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Spring 2017

 

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History (HIST)
275 McKenzie Hall, 541-346-4802
College of Arts & Sciences
Course Data
  HIST 273   Environmental History >2 >IC 4.00 cr.
Introduction to concepts, concerns, and methods of environmental history.
Grading Options: Graded for Majors; Optional for all other students
Instructor: Jones RE-mail Office:   363 McKenzie Hall
Phone:   (541) 346-4859
Office Hours: 1330 - 1430 W  
  1330 - 1530 M  
 
  CRN Avail Max Time Day Location Instructor Notes
  36308 3 80 1400-1520 tr 128 CHI Jones R  

Final Exam:

1230-1430 t 6/13 128 CHI
Academic Deadlines
Deadline     Last day to:
April 2:   Process a complete drop (100% refund, no W recorded)
April 9:   Drop this course (100% refund, no W recorded)
April 9:   Process a complete drop (90% refund, no W recorded)
April 10:   Drop this course (75% refund, no W recorded; after this date, W's are recorded)
April 10:   Process a complete drop (75% refund, no W recorded; after this date, W's are recorded)
April 12:   Add this course
April 12:   Last day to change to or from audit
April 16:   Withdraw from this course (75% refund, W recorded)
April 23:   Withdraw from this course (50% refund, W recorded)
April 30:   Withdraw from this course (25% refund, W recorded)
May 21:   Withdraw from this course (0% refund, W recorded)
May 21:   Change grading option for this course
Caution You can't drop your last class using the "Add/Drop" menu in DuckWeb. Go to the “Completely Withdraw from Term/University” link to begin the complete withdrawal process. If you need assistance with a complete drop or a complete withdrawal, please contact the Office of Academic Advising, 364 Oregon Hall, 541-346-3211 (8 a.m. to 5 p.m., Monday through Friday). If you are attempting to completely withdraw after business hours, and have difficulty, please contact the Office of Academic Advising the next business day.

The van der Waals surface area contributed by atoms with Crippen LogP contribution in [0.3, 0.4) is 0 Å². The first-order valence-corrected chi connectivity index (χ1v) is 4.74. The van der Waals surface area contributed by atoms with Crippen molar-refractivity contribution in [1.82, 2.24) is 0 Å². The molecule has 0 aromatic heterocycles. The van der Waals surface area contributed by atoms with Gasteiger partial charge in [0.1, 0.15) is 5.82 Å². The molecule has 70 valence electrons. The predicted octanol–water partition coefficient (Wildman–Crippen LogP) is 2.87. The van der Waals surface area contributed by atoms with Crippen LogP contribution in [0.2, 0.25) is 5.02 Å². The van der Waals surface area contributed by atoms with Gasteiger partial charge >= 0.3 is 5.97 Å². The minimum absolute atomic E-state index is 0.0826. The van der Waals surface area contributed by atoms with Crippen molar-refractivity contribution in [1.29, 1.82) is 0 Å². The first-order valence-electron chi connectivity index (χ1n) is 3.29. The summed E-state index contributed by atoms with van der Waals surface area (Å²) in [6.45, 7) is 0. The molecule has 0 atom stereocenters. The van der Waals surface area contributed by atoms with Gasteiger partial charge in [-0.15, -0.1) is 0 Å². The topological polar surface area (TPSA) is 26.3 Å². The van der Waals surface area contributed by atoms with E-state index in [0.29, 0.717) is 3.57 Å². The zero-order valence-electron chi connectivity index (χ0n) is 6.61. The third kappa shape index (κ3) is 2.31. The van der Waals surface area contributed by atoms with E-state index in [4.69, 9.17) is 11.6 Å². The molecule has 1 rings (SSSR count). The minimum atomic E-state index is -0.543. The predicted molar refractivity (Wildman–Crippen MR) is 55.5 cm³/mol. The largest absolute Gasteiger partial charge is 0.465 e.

Expanded Course Description
This course examines global environmental history from the evolution of humans to the present day. Environmental history explores the past through an interdisciplinary approach that integrates insights from ecology, geography, anthropology, literature, art history, the history of science and technology, and landscape architecture. At its essence, environmental history considers how humans and natural environments have interacted and reshaped each other through time. Those interactions undergird all of global history. To demonstrate that claim, we’ll follow several paths of inquiry: How has the natural environment influenced human actions, decisions, and cultural and social development? How have people perceived or imagined the natural world? How have they reshaped and even reordered the natural environment? How have they struggled with each other over ways the environment should be treated and understood? What have been the intended and unintended consequences of their actions? What are the ethical implications of these actions? What are the ethical implications of these actions? We’ll also pay attention to the marks people leave on the physical landscape, and we’ll consider how we might learn more about human history by using these marks as clues.
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